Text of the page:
Let's say you're a rich man in 1800. You own a house in town and have an estate in the country. Maybe you own manufacturies or mills. You buy expensive clothes and horses and carriages. You shower jewels upon your womenfolk. But at the end of the day, you still have more money than you know what to do with.
You could gamble, of course. Many men and women managed to subdue a rising fortune by gambling it away.
But let's say you had no taste for throwing money away on the green baize table. Let's say you go … collecting. Collecting art, in particular. Where? How? What? Inquiring minds want to know.
In the mid Eighteenth Century there was the 'Grand Tour' of course. A fashionable quest for sophistication had long sent rich young Englishmen off to the Continent to buy Old Masters and Etruscan pots and a good many well-made fakes. They carted them home to decorate the Old Manse.
The art auction achieved its modern form around this time. Rather than the older practice of offering a collection of artworks for sale, each with its proposed price —. this really sounds like a tag sale, doesn't it? — the collection was open for view, and then on the day of sale the auctioneer offered successive artworks and invited bids. Auction madness was born. Much more satisfying, really.
By the end of the Eighteenth Century London housed some of the major auction houses we know today, like Christie's, Phillips, and Sotheby's, as well as others now vanished like Skinner and Dyke, Langford, (with auction rooms at Covent garden,) and Bryant.
Here, to the right, is a portrait, by Gainsborough, of James Christie in 1788, rich in years and honors after two decades and more in the auction business. Sotheby's Auction House is slightly older, but spent the Regency specializing in "scarce and valuable" books rather than paintings. For instance, the library Napoleon carried with him into exile was sold through Sotheby's after his death. Phillips Auction House is solidly Regency, founded in 1796 by the senior clerk at Christie's. I'm sure there is a story behind that.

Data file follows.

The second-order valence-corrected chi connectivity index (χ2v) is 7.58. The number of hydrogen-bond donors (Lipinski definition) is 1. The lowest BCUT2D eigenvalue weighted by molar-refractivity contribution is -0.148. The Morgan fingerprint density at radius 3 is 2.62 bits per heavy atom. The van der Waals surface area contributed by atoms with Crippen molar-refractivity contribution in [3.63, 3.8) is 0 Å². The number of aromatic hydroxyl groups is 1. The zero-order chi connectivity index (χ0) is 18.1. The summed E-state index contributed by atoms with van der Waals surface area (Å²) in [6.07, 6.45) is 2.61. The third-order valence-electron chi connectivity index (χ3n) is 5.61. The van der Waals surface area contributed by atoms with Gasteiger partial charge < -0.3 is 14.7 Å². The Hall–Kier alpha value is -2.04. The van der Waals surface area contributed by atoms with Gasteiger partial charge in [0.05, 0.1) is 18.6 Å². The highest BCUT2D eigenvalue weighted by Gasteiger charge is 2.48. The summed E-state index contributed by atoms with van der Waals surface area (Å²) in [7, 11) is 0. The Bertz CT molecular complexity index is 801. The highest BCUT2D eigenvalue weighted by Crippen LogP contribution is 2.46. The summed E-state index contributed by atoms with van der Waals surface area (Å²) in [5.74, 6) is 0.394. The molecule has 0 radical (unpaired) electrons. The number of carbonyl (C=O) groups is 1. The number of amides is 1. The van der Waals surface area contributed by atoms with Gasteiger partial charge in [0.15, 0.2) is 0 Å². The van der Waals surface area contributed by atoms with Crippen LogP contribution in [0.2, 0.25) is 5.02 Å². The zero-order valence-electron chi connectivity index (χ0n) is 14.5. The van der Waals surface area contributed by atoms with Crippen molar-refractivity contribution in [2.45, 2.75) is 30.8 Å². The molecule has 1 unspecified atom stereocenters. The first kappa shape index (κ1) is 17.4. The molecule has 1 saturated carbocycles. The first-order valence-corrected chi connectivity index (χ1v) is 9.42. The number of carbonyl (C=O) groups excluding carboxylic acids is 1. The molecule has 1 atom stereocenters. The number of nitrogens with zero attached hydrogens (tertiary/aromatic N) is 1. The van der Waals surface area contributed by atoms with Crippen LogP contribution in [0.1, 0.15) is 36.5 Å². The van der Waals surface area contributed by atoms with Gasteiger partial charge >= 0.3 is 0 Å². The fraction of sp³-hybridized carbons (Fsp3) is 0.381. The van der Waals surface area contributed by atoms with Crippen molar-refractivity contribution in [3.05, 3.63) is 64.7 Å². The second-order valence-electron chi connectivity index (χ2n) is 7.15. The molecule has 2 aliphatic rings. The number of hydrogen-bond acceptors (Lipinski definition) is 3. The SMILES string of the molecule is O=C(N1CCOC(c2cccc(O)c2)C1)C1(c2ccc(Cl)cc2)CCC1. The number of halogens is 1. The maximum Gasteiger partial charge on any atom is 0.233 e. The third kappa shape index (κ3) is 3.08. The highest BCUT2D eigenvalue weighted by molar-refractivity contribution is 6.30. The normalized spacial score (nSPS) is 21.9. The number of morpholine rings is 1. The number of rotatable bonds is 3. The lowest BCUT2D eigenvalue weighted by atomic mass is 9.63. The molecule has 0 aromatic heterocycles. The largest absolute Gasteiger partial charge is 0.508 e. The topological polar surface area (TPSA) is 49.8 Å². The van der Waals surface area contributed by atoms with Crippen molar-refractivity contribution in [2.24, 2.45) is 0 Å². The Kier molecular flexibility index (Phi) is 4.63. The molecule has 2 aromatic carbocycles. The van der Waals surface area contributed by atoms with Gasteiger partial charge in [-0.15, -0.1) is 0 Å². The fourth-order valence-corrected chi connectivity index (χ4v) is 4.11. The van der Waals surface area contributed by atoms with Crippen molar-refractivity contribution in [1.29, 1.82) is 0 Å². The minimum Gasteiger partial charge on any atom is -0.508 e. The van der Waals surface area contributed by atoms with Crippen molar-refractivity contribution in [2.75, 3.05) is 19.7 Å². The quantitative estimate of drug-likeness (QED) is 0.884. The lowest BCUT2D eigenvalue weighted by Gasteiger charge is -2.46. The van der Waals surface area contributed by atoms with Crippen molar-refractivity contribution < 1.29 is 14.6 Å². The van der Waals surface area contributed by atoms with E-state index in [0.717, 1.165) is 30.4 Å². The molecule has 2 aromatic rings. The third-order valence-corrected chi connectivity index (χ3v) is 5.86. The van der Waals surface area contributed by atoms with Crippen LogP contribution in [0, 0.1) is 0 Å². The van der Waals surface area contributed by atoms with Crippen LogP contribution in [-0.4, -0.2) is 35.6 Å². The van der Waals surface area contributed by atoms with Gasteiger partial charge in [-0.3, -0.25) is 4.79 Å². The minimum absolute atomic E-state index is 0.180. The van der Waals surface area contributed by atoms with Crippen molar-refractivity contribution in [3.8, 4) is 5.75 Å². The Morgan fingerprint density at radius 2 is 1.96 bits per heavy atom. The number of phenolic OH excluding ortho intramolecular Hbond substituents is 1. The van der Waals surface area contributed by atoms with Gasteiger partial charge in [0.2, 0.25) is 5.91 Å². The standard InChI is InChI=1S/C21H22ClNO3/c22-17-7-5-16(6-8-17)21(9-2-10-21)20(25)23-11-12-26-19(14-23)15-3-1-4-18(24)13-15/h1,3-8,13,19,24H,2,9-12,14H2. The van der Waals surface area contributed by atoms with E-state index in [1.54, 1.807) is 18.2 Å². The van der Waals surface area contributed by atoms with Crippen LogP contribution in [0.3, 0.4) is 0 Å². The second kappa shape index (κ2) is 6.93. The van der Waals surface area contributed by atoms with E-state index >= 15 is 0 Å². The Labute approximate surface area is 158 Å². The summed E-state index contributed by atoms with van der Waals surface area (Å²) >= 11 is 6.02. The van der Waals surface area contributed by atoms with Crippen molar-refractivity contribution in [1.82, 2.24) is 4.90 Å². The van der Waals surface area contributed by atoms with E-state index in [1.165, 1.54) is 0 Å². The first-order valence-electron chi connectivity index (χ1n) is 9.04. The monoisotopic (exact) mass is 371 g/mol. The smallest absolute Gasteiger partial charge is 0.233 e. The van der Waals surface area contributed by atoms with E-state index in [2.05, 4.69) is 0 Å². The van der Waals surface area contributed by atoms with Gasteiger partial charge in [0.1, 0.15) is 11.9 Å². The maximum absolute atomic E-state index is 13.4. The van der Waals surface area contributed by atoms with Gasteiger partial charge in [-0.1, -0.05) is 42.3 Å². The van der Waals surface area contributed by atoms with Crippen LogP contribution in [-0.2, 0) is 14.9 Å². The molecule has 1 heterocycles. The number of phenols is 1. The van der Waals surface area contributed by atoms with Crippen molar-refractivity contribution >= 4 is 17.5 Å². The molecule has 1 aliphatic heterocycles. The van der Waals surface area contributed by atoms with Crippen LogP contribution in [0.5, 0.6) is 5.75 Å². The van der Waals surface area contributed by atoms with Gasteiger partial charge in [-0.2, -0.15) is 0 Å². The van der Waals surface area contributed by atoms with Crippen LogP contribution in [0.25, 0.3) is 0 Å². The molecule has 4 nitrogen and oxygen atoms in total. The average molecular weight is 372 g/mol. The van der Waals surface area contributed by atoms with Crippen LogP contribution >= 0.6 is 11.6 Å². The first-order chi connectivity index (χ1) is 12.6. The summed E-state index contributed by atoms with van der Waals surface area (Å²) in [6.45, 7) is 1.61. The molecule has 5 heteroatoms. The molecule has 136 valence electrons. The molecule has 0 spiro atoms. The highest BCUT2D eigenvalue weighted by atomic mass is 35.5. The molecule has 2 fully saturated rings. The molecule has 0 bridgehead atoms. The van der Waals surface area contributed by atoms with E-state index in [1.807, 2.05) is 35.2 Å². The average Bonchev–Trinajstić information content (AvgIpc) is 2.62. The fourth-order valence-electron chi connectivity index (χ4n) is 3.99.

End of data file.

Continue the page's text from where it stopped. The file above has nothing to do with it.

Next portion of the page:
By the time the Grand Tour was made inconvenient by those troublesome sans culottes in France, the art valuables of France and later the Continent were making their own way to England, fleeing the French Revolution and the ensuing Napoleonic Wars.
Here's what the notice of an impending auction looked like. It's the upcoming sale of drawings belonging to the "Count de Carriere", (count of the stone pit or quarry,) probably the nom d'exile of Etienne Bourgevin Vialart, comte de Saint-Morys.
And here is a typical painting that fled France on the wings of Revolution. Ter Borch's The Music Lesson. It was sold by its French owner through the auction house of Skinner and Dyke in London in 1795. Two centuries later, we find it in California where the weather is better, but it's far, far away from the Netherlands where it was painted.
Our Regency auction would have looked a little like this. The examination of the paintings before the sale is up above. Then the auction itself, below.Click on the picture for a closer look. Notice how many women there are among the bidders, but the main action next to the picture for sale is men.